A Rock Solid Play In Construction Aggregates

By Aaron Levitt | November 01, 2011 AAA

As infrastructure improvements across the globe continue to gain steam in a variety of nations, the opportunities for the private sector continues to grow. Investors have already, flocked to funds like Brookfield Global Listed Infrastructure (NYSE:INF) and First Trust NASDAQ Clean Edge SM (Nasdaq:GRID) in spades, as a way to play the theme. However, the majority of funds in the sector either focus on the owner, or operators, of infrastructure assets or the companies that do the heavy lifting. With the theme covering a wide variety of topics, there are plenty of ways for investors to profit from the boom. One such, often ignored, sub-sector offers a rock-solid bet on the great build-out.

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Big Money in Crushed Rock
Despite its boring nature, one of the best ways to play the global infrastructure build-out could be the aggregate and materials sector. These bits of crushed limestone, gravel and sand are vital components in a variety of projects. New bridges, concrete structures, road ways and water treatment facilities all require massive amounts of these materials. As the building boom has taken shape over the last few years, the market for these aggregates has grown by 7.26% annually. Many analysts predict that the trend will continue as emerging nations undergo their initial build-outs, and the developed world begins rebuilding dilapidated structures. Researchers at Freedonia estimate that worldwide demand for these materials will expand by 2.9% annually, and global cement demand will rise 4.1% annually through 2013. A report by World Market Intelligence highlights similar predictions with the value of construction aggregates consumed globally, growing at a compound annual growth rate of 10.68% through 2015. Both research groups report that the Asia-Pacific region will be the real driver for this increased demand, as spending for building construction in the region will outpace the rest of the world. (For additional reading on infrastructure assets, check out Build Your Portfolio With Infrastructure Investments.)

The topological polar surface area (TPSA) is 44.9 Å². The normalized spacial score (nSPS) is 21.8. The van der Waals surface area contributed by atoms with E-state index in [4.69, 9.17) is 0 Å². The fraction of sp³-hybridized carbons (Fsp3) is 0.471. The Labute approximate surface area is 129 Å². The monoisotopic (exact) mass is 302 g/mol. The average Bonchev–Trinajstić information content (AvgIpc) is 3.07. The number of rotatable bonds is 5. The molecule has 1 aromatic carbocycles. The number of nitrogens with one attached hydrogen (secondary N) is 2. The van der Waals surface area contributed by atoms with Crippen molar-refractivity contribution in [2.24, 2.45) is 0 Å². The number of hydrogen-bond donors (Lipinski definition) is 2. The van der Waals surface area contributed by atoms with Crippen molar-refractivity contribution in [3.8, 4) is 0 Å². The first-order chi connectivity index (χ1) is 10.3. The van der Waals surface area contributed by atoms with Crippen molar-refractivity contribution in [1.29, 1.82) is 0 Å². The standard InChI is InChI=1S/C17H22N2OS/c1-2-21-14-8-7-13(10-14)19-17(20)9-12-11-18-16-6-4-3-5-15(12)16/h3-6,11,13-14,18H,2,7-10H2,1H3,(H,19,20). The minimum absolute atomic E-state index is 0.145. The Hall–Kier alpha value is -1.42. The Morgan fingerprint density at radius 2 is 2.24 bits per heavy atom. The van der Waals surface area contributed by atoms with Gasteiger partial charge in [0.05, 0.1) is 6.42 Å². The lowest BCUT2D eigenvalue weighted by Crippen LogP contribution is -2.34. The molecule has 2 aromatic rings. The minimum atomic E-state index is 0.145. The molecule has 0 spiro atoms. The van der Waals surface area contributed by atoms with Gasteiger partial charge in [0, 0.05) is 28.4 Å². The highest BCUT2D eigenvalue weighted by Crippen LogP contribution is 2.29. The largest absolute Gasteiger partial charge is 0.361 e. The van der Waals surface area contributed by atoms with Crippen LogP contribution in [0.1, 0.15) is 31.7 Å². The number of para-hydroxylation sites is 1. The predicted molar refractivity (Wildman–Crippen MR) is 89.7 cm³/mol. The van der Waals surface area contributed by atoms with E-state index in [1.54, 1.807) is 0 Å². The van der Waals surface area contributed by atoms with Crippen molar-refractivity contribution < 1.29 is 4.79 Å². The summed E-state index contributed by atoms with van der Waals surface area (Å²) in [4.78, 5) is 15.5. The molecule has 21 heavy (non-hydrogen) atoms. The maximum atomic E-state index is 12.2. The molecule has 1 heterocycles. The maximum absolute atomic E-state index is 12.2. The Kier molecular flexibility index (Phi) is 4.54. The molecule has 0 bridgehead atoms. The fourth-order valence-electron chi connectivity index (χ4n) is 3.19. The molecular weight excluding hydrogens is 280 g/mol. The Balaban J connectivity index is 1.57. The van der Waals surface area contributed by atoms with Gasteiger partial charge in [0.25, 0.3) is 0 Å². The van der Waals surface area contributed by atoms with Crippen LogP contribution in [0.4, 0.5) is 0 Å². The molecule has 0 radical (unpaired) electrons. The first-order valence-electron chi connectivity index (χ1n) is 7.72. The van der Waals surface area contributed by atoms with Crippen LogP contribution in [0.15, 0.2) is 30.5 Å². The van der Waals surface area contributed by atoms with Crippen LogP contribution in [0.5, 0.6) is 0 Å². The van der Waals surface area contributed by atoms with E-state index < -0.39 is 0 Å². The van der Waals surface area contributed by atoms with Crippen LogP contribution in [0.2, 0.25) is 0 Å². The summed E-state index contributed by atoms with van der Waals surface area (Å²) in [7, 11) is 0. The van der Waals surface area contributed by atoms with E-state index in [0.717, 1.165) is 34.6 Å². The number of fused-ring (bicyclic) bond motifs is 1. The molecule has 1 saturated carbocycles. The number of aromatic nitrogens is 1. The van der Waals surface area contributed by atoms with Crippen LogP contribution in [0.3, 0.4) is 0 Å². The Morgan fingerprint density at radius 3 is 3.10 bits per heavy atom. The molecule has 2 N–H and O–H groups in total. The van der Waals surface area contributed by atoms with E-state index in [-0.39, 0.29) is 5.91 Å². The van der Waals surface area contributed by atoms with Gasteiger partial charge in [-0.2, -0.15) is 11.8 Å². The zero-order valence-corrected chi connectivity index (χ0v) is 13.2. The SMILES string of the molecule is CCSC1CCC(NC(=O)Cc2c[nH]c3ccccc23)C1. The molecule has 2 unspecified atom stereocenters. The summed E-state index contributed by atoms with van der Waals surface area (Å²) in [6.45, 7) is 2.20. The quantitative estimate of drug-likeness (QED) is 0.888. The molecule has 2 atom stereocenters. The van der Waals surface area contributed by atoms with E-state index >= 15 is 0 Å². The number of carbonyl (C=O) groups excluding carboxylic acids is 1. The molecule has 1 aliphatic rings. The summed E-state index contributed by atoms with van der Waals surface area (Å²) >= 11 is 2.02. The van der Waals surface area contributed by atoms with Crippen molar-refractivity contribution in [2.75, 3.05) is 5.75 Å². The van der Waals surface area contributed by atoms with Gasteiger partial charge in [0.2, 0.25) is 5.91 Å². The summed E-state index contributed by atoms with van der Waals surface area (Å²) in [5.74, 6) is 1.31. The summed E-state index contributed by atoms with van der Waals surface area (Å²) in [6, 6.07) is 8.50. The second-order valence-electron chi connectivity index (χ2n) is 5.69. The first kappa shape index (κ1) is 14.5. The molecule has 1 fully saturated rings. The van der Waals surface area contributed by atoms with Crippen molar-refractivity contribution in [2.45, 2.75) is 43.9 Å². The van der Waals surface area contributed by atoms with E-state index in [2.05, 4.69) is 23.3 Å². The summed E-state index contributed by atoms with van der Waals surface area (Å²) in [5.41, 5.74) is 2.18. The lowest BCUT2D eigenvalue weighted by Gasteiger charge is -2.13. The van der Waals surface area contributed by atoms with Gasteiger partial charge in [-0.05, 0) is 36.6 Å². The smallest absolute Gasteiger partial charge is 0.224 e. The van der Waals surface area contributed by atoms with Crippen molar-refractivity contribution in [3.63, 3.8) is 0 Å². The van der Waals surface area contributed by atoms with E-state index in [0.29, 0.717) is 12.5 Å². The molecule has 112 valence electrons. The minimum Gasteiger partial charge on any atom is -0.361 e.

With growth prospects aside, investors may be interested in the sector as a value play. The recent market rout and threat of a new recession, in the developed world, has sent stocks in the sector downwards. The proxy for the overall materials sector, the Materials Select Sector SPDR (ARCA:XLB) can be had for a price-earnings ratio of 10. Private construction contracts shrank over the last few months as demand for new shopping malls, office buildings and other commercial buildings have fallen. However, recent pledges by President Obama and House Republicans to seek funds for supporting highway and infrastructure programs, and the global build-out still occurring rapidly, the sector is a long-term value.

Adding Those Aggregates
For investors, the construction aggregate sector could be an interesting bet on the growth in infrastructure spending. While many of the major basic material exchange-traded funds (ETFs) like Vanguard Materials ETF (ARCA:VAW) include a hefty dose of the aggregate producers, there isn't a pure sector fund yet. However, there are plenty of ways to add exposure. (For more on how ETFs are built, read An Inside Look At ETF Construction.)

For those looking at beaten down stocks, Vulcan Materials (NYSE:VMC) could be worth a look. The company is the largest producer of aggregates in the U.S. with 172 stone quarries, 43 sand and gravel plants, 81 sales yards, 37 asphalt plants and 118 ready-mixed concrete facilities. The company drastically cut its dividend in the last quarter, which will save the firm $124 million per year, and could be a great overall move for long-term investors. Similarly, both Martin Marietta Materials (NYSE:MLM) and Texas Industries (NYSE:TXI) have traded downwards in sympathy.

While demand is still far from peak levels, recent data suggests the cement industry could be ready for a rebound. Suffering from the dual curse of being an Irish firm and being a cyclical construction stock, somehow CRH (NYSE:CRH) manages to be a global cement powerhouse that currently yields 2%. In addition, CEMEX (NYSE:CX) finally reported a good quarter and better than expected earnings, but still remains a bargain at its current price.

The Bottom Line
As the infrastructure boom continues to spread worldwide, the construction aggregate firms are poised to profit. Demand for these essential building blocks has grown exponentially over the last few years, and will continue to do so in the near future. The previous firms along with United States Lime & Minerals, (Nasdaq:USLM) make ideal selections to play the recovery.

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At the time of writing, Aaron Levitt did not own shares in any of the companies mentioned in this article.

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